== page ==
The noise introduced on your system will force the modem router to negotiate a lower carrier with the operator’s DSLAM.
Therefore, it is advisable to check the performance of your line at the entrance and then on the individual telephone sockets to evaluate a possible adaptation of the home or office system.
In the case of ADSL and the presence of impulsive noises that are impossible to eliminate, you can ask the provider to activate a more conservative profile: the SNR, in this way, will go up, and you will no longer suffer disconnections in the face of a lower carrier and, therefore, less bandwidth available.
On VDSL, the G.INP protocol is capable of intervening on a considerable spectrum of household impulsive noises. For example, it manages well the noise introduced on the line due to short repetitive pulses (often caused by faulty AC / DC power supplies) and longer and non-repetitive pulses (generated by household electrical users).
Some modem routers allow you to try to force the SNR target value by connecting via Telnet from the command prompt (in Windows). You need to install this utility by typing Enable or disable Windows features in the search box checking the Telnet Client box ).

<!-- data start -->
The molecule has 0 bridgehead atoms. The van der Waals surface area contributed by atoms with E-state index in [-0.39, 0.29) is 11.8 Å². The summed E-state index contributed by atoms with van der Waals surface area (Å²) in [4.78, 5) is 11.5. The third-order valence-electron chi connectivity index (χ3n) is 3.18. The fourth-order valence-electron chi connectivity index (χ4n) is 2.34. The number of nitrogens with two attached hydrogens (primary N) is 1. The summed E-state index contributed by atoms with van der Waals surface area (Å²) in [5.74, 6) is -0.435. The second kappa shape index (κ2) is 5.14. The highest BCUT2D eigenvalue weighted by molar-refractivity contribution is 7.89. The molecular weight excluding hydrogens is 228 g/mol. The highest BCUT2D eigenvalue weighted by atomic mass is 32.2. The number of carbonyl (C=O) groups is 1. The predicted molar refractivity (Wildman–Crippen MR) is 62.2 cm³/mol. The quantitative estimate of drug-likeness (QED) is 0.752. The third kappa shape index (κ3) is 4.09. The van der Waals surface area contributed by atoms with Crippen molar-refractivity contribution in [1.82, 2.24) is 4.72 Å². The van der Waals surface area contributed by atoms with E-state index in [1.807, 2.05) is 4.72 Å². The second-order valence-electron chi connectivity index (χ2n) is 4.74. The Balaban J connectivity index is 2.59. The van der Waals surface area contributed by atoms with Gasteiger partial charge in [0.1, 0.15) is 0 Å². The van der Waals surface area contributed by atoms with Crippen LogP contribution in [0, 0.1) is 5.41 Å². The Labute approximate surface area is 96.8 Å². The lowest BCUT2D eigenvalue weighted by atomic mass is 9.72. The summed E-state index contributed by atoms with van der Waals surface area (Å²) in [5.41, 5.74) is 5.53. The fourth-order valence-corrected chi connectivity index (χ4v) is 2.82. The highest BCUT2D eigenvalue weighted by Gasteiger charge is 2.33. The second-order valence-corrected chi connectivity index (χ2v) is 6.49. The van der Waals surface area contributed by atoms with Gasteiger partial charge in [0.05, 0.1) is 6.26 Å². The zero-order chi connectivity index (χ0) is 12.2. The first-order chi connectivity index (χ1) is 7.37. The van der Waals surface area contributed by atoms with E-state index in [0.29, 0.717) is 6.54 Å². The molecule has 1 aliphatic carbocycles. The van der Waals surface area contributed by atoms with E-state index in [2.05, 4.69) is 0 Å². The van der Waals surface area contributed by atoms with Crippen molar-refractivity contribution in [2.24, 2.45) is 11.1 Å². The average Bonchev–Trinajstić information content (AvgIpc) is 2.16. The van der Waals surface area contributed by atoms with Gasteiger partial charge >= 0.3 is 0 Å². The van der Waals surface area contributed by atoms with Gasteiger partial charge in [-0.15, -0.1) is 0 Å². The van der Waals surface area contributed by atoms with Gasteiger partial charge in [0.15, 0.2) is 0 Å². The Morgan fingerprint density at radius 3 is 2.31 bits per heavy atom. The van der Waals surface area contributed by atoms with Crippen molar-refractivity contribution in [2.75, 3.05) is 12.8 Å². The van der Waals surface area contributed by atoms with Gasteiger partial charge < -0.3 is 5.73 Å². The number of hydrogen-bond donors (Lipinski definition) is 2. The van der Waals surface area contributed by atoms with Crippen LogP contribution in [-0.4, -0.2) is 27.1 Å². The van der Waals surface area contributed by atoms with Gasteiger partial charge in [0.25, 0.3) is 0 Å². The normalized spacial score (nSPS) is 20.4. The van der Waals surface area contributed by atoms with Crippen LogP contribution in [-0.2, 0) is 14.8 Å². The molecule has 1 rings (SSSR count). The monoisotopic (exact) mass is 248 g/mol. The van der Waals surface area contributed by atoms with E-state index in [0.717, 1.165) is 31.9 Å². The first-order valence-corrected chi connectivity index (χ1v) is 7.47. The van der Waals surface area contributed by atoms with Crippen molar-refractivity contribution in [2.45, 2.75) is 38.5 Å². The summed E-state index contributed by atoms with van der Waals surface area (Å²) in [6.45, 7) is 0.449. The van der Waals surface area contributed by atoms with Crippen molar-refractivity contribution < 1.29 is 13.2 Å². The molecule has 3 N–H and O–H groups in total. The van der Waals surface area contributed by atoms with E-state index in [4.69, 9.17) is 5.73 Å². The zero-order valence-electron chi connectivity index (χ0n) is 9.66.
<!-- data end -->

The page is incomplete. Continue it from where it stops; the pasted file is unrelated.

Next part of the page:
Where allowed, you will need to open the command prompt ( Windows + R, cmd ) then type Telnet followed by the private IP of the modem router installed in the local network (example: cmd ) then type telnet 192.168.1.1 or Telnet 192.168.0.1 ).
At this point, you can use commands such as:
adsl used with some Broadcom chip-based routers
adslcfg for some ADSL routers
adslcmd for some ADSL routers
adslctl for Netgear ADSL routers and others
xdslcfg for some ADSL / VDSL2 routers
xdslcmdused by Huawei and other ADSL / VDSL2
xdslctl router manufacturers for some ADSL / VDSL2 routers
The syntax to be used differs from one modem to another. Telnet’s access mode must usually be activated by going to a “hidden” section of the modem router’s web configuration panel.
Usually, however, with modem routers that support these commands, you can type, for example:
adslctl start —snr 25 or xdslctl configure —snr 25 to force the connection with a lower SNR target of about 4.5 dB.
Here are some useful values to possibly insert in place of 25:
75 -1.5 dB
50 -3 dB
25 -4.5 dB
20 -4.8 dB
65550 -6 dB
65525 -7.5 dB
65500 -9 dB
65475 – 10.5 dB
Furthermore, the SNR target changes are lost every time the modem router is restarted unless they are saved at the file system level.
A tech-savvy writer with a knack for finding the latest technology in the market, this is what describes John Carter. With more than 8 years of experience as a journalist, John graduated as an engineer and ventured soon into the world of online journalism. His interest includes gadget reviews, decoding OS errors, hunting information on the latest technology, and so on.